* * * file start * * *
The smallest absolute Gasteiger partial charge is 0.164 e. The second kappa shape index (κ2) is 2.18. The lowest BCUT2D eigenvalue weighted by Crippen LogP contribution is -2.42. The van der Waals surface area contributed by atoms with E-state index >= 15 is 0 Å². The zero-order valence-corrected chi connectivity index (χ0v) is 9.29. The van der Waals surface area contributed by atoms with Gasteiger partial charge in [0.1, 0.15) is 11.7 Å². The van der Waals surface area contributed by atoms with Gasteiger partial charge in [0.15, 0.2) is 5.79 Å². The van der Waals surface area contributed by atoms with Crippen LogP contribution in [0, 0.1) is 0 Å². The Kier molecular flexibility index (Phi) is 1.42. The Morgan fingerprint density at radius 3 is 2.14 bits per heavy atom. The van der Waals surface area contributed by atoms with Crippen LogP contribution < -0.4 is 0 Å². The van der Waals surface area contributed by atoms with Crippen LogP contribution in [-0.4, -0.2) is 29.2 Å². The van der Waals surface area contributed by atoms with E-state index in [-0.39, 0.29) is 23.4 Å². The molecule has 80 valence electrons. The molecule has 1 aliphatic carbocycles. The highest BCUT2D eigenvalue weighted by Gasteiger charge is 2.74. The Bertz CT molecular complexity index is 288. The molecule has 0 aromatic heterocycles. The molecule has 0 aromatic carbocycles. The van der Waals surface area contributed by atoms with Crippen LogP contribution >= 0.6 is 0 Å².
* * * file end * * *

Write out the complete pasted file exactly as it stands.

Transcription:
The smallest absolute Gasteiger partial charge is 0.164 e. The second kappa shape index (κ2) is 2.18. The lowest BCUT2D eigenvalue weighted by Crippen LogP contribution is -2.42. The van der Waals surface area contributed by atoms with E-state index >= 15 is 0 Å². The zero-order valence-corrected chi connectivity index (χ0v) is 9.29. The van der Waals surface area contributed by atoms with Gasteiger partial charge in [0.1, 0.15) is 11.7 Å². The van der Waals surface area contributed by atoms with Gasteiger partial charge in [0.15, 0.2) is 5.79 Å². The van der Waals surface area contributed by atoms with Crippen LogP contribution in [0, 0.1) is 0 Å². The Kier molecular flexibility index (Phi) is 1.42. The Morgan fingerprint density at radius 3 is 2.14 bits per heavy atom. The van der Waals surface area contributed by atoms with Crippen LogP contribution < -0.4 is 0 Å². The van der Waals surface area contributed by atoms with Crippen LogP contribution in [-0.4, -0.2) is 29.2 Å². The van der Waals surface area contributed by atoms with E-state index in [-0.39, 0.29) is 23.4 Å². The molecule has 80 valence electrons. The molecule has 1 aliphatic carbocycles. The highest BCUT2D eigenvalue weighted by Gasteiger charge is 2.74. The Bertz CT molecular complexity index is 288. The molecule has 0 aromatic heterocycles. The molecule has 0 aromatic carbocycles. The van der Waals surface area contributed by atoms with Crippen LogP contribution >= 0.6 is 0 Å².